20 October, 2012
A great part of long term cruising is the ability to get off ones boat and travel inland. The disadvantage is that if you spend a night in a hotel you are in fact paying double – once for your boat and once for yourself. In Morocco the cost of marinas is quite inexpensive and the cost of reasonable hotels about the same so land travel doesn't break the bank.
Malua arrived in Morocco at the port of Rabat and I had a full itinerary of where I would like to visit after spending some time here in the mid '70. The place has not changed in more than 40 years - in fact more than centuries. Malua teamed up with Sundancer and we arranged aa tour from Marrakech over the high Atlas Mountains into the desert then a long way back to Marrakech, two nights and three long days.
We took the train from Rabat to Marrakech – choosing first class and a compartment to our selves for most of the way. On arrival we were accosted by the taxi drivers all wanting to take us to their favourite hotel. After a while when the crowed had dispersed we sought out a fellow and negotiated a price. We piled in and I directed with the use of my smart phone to the large square in the Medina then down the few lanes right to the door of our chosen Riad. It was a lovely house with a court yard onto which the rooms faced. Unfortunately my room had a window onto the alley next to the Riad. It was quite noise during the day but went quit towards midnight only to come alive when the street sweepers and garbage collectors started soon after dawn.
On the evening of our first night I went out into souks adjacent to the square Diemaa el Fna to look around then returned later to the many eating places or Djemaa offering a range of foods. I has sampled some spicy sausages earlier in the evening from one place but luckily for our group there were no seats available so we chose another. We had kebabs and Helen had her usual tagine of chicken, lemon and olives. It was a great meal.
That night I woke with a very bad case of jippo belly. It lasted the whole night and in the morning I was totally cleaned out. No one in our party suffered any ill effect so it must have been the spicy sausage I had eaten. By noon I was reduced to flat coke only to bring that up in front of everybody when they visited me in the room. By nightfall I was well again just in time to move on.
Our Sahara Services tour operator collected us at the Riad and we set off in a landcruiser, after paying the boss-man in euros and dirhams. An interesting transaction in the middle of the busy square.
We headed south along the main road N9 towards Ouarzazate which is after the twisty, windy pass through the Atlas Mountains. I remember these well from Denny and I previous visit in our VW combi. We had travelled up into the mountains all day to be faced with on where to stay so we pulled off the main road and took a side road up into the mountains. Stopping at the end of the single track. We closed the curtains, made some supper and went to sleep. The following morning I opened the door to find that it had snowed and we where completely snowed in. The track down the mountain was not visible. By afternoon the sun had melted the snow sufficiently for us to see the track and we carefully navigated our way back to the main tarred road.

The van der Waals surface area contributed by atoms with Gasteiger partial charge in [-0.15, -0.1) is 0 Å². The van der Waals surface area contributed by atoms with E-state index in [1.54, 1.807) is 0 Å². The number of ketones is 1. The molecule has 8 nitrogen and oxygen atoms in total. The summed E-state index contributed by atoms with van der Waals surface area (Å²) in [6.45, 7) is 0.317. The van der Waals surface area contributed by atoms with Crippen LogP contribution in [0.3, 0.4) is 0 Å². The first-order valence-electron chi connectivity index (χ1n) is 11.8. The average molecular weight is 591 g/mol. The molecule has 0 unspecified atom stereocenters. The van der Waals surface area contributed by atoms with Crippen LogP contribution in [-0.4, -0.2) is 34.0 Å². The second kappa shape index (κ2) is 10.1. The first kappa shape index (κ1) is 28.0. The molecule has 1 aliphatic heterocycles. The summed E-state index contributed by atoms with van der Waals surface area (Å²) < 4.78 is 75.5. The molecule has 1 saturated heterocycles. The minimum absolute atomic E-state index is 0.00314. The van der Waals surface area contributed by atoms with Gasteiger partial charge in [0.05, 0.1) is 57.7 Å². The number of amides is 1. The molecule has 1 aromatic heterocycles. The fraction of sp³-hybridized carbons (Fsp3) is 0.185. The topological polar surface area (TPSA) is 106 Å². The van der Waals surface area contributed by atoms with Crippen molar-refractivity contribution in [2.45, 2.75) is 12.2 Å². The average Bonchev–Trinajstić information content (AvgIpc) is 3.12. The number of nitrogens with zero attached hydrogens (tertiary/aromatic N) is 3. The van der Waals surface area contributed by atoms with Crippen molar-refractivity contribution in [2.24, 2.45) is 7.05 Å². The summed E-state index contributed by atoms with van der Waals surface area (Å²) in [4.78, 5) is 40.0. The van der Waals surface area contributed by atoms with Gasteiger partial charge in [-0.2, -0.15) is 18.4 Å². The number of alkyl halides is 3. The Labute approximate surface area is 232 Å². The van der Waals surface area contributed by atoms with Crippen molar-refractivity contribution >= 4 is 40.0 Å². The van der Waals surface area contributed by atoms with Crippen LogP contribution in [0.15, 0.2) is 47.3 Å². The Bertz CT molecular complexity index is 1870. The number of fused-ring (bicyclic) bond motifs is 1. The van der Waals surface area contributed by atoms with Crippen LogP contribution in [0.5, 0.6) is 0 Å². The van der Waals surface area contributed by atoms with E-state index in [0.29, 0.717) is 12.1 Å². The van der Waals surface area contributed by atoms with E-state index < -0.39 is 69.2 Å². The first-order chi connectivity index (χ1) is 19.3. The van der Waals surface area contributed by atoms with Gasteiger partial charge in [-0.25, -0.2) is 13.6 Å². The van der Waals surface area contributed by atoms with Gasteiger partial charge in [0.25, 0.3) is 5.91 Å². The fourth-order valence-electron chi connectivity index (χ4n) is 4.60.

We were not alone on this occasion as we followed other land cruisers south into the desert. We stopped at a purpose built Sahara Services hotel near the town of Mohammedia. A great dinner – which by this time I was staving and a good nights sleep capped off a great day.
The next morning I was up early to walk in the desert and hopefully get some pictures but no-one was up that early so returned to the hotel for breakfast and to be kitted up for a ride on a camel in the Sahara. Ian and Helen had ridden camels while in Sudan and Egypt so they where less enthusiastic. After and hour and a half easy stroll through a flat flood plain we dismounted anticipating to be sour for the rest of the day but that was not to be. The landcruiser met us and we were off, first through a stony desert then a sand desert with moderately high sand dunes. We arrived well after noon at a prepared camp-site with sleeping tents with en suite and a larger dining tent. The food for lunch and dinner was good, more than adequate but rather ordinary.
First light saw the full party up with cameras ready for a shot of the sun over the sand dunes but the low cloud spoilt that opportunity. We all climbed into the cruiser, taking turn in the front and middle seat as the driver chose the best route either between the boulders or over the loose sand. It was a long drive towards Marrakech not helped by the many large lorries grinding their way up and round the sharp curves of the Atlas mountains in the heavy rain and dark. We were all relieved to arrive back at Marrakech. We then had to find our way to the new Riad down the unmarked lanes of the souks.
It was at this point Pete spat the dummy and stomped off to his own room. The full rush of blood to the head would come when we arrived back at Malua when he did a runner not settling his outstanding kitty account for the boat. The bottom line was I paid him about $20 per day to sail with me from Spain to Portugal, Madeira and Morocco. The result however is that Malua is now a safer boat without him because his seamanship was dangerous and erratic.